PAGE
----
Comic-Con 2011: Winners and Losers
Spider-Man swings and "Twilight" whiffs as THR appraises the geek carnival.
The annual Comic-Con International circus in San Diego ended July 24 with Hollywood again spending millions courting obsessive fans with A-list talent and exclusive panels and presentations, some of which went over better than others. Here's THR's take on who connected with the geeks and who failed to hit the nerd bull's-eye.
The Amazing Spider-Man The trailer that leaked online before the Con wasn't strong enough to convince anyone that Sony needed to reboot the franchise. But the footage shown at the studio's July 22 panel, combined with star Andrew Garfield's earnest stumping (Spider-Man saved your life? Really?), sure did. And since the movie comes out two weeks before next year's Comic-Con, this was Sony's last chance to get it stuck in fans' minds in a big, splashy way. Consider that web spun.
Steven Spielberg The filmmaker didn't have to do much more than show up for the screaming hordes to make his first Comic-Con visit successful, but he strategically made sure to gild the lily. Spielberg was charming and candid ("You don't love me all the time," he told the packed Hall H. "You love me sometime"), and the panel he and Peter Jackson hosted might have finally sold audiences on just how good the motion-capture work is in their big-budget adaptation The Adventures of Tintin. He also shared the stage with fan favorite Jon Favreau on July 23 to kick off the premiere of Cowboys & Aliens, which he produced, and that went over like a posse's worth of six-guns fired into the air.
Game of Thrones The July 21 panel proved as epic as the fantasy series. With source-material author George R.R. Martin on hand to moderate, the panel was both informative -- producers including David Benioff shared that Jason Momoa's dancing wound up being the deciding factor to cast him as fierce warrior Khal Drogo -- and entertaining. Stars Momoa, Emilia Clarke and Peter Dinklage held court, chiming in with often funny and timely remarks -- including Dinklage's suggestion that the series end with a "dance number" and Martin going to bat for lead Sean Bean, suggesting that he was "robbed" by the TV Academy and should be up for best actor.
Zackary Levi The Chuck star used the launch of his show's final season as an opportunity to pitch for charity at his Nerd HQ a few blocks from the convention center. The actor organized access to yet-unreleased video games as well as "Conversation for a Cause" panels that raised $25,000 in donations for Operation Smile in the first two days alone. "I think we'll do it again," Levi told THR. "It's been really successful."
The Avengers Eyebrows went up and arms were crossed when Marvel declared its intention not to bring any Avengers talent or footage to the Con. But an early July 21 fan screening of Captain America complete with free T-shirts and posters, an appearance by star Chris Evans and an Avengers teaser after the credits got fans pumped for the climactic all-star outing anyway.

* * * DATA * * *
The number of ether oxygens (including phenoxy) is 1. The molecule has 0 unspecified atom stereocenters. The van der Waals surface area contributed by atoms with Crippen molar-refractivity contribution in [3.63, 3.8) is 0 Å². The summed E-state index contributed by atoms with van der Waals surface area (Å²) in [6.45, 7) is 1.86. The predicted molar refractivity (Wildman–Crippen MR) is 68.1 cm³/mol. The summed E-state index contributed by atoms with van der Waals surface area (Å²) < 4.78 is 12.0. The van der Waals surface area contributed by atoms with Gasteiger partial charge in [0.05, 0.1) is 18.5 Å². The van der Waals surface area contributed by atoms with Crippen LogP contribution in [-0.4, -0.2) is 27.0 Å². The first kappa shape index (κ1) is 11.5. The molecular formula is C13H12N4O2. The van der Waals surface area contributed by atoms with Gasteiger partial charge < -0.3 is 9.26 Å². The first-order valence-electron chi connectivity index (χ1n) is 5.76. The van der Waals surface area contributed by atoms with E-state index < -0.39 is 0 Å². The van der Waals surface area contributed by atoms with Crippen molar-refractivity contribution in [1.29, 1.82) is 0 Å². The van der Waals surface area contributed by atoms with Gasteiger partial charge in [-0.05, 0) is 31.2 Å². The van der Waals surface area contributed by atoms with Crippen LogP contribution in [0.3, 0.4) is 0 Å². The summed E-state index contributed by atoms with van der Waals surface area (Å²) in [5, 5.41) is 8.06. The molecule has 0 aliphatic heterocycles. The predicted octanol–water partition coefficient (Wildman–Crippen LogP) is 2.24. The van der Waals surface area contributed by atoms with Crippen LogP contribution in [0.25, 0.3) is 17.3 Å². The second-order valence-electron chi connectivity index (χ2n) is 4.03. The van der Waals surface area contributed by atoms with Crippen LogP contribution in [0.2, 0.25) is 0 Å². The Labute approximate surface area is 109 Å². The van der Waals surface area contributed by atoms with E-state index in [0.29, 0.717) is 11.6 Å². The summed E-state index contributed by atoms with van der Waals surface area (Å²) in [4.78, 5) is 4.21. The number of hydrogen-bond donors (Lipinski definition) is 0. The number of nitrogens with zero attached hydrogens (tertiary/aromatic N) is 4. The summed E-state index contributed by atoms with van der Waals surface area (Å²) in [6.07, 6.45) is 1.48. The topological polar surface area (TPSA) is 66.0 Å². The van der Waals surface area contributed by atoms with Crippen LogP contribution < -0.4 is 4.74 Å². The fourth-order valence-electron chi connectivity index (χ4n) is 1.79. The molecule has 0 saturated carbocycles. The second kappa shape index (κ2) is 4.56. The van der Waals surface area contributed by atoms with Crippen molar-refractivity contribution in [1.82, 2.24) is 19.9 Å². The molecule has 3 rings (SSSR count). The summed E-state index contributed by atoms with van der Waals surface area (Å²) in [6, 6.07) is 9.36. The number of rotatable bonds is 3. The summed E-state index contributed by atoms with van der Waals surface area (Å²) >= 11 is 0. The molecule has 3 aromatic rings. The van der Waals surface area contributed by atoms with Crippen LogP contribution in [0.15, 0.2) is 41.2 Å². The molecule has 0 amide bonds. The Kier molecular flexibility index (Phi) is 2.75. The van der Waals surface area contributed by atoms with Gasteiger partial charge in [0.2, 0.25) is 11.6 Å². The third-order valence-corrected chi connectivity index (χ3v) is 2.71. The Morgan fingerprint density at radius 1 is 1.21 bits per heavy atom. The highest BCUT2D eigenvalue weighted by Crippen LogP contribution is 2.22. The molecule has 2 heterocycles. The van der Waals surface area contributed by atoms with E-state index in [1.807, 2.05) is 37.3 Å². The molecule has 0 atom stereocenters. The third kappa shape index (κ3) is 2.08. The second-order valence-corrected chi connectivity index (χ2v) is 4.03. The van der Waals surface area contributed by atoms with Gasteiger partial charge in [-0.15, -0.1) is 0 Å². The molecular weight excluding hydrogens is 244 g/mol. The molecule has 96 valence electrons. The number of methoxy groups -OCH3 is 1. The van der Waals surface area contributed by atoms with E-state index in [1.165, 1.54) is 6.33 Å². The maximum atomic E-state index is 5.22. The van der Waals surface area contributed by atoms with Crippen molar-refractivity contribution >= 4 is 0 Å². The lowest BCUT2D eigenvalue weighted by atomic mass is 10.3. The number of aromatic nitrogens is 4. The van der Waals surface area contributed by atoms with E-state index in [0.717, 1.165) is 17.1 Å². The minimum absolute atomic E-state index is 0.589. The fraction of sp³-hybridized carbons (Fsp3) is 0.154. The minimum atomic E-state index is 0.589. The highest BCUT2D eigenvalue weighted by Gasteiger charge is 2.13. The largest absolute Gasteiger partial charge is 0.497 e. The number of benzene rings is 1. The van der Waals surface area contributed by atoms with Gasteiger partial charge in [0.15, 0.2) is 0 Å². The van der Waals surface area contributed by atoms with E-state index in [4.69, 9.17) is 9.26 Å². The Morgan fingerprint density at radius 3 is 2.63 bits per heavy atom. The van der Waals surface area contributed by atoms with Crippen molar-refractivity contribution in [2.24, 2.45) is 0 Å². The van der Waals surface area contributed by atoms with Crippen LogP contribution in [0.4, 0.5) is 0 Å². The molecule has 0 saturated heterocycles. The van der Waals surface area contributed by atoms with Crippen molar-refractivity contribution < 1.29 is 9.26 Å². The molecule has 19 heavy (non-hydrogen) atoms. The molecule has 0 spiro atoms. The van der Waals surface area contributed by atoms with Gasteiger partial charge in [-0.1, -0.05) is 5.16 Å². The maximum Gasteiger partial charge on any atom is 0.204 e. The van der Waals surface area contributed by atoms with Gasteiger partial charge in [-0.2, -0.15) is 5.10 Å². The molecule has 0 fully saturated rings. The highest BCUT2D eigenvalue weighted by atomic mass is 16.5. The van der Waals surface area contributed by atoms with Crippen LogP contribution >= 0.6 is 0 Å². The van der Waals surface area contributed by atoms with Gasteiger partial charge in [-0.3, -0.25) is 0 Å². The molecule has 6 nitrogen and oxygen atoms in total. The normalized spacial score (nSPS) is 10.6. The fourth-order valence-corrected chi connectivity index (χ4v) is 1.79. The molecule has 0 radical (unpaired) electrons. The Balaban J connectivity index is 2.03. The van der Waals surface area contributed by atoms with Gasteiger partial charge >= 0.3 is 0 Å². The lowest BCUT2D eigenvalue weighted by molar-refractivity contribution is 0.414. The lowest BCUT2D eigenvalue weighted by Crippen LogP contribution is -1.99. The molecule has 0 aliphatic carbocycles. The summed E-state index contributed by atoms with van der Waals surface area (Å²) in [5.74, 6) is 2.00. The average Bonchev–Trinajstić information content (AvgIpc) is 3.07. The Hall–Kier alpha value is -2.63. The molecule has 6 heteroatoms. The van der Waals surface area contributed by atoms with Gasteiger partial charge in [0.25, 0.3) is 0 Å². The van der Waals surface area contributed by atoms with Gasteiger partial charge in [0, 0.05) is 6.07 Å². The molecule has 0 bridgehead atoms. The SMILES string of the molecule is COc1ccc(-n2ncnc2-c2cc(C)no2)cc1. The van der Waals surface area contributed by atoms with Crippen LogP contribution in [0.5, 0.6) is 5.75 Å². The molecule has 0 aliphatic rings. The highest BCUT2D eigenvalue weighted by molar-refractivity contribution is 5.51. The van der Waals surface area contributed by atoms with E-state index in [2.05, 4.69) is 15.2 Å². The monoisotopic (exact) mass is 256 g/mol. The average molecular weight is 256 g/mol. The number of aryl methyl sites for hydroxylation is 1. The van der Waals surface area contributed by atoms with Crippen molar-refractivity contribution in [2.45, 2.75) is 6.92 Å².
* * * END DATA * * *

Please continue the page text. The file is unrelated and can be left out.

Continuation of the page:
The Twilight Saga: Breaking Dawn -- Part I Or was it Breaking Yawn? Sure, the Twi-hards dutifully brought their screams to Hall H on July 21, but the stars seemed bored, and the panel was forgettable. Rather than show clips from the film's violent childbirth scene or anything cool, Summit unspooled the honeymoon sequence, pictures of which have been online for months. Perhaps the blood has drained from the franchise at Comic-Con (if not at the box office).
Fans of Bones Fox canceled its July 22 panel for the series just three days before creator Hart Hanson and stars Emily Deschanel and David Boreanaz were set to appear in Ballroom 20 -- a giant no-no given that international fans had made plans to attend long before and many who hadn't heard the news still stood in line at the convention center. Hanson and the network tried to make good by showing the trailer, but for a series with such a fervent fan base, the letdown was deadly.
NBCUniversal The studio made a big show of filling its July 23 premiere for Cowboys & Aliens with regular fans (which went over like gangbusters), only to whisk off its execs and talent to a private lounge on the Andaz rooftop rather than have them circulate among the great unwashed at the official afterparty. Nor did the talent engage in company synergy by showing up at the Syfy/E! party at the Solamar. Mixing with the fans only goes so far, apparently.
Glee Executive producers Brad Falchuk and Ian Brennan used their July 24 panel to contradict showrunner Ryan Murphy's earlier declaration to THR that Lea Michele, Cory Monteith and Chris Colfer would graduate and leave the show after the coming season. A confused Gleek blogosphere responded by questioning who's actually running the show. Why can't these guys get their stories straight?
The I.T. Guys Whoever was in charge of setting up web access at the convention center ought to be deep in hiding right now.
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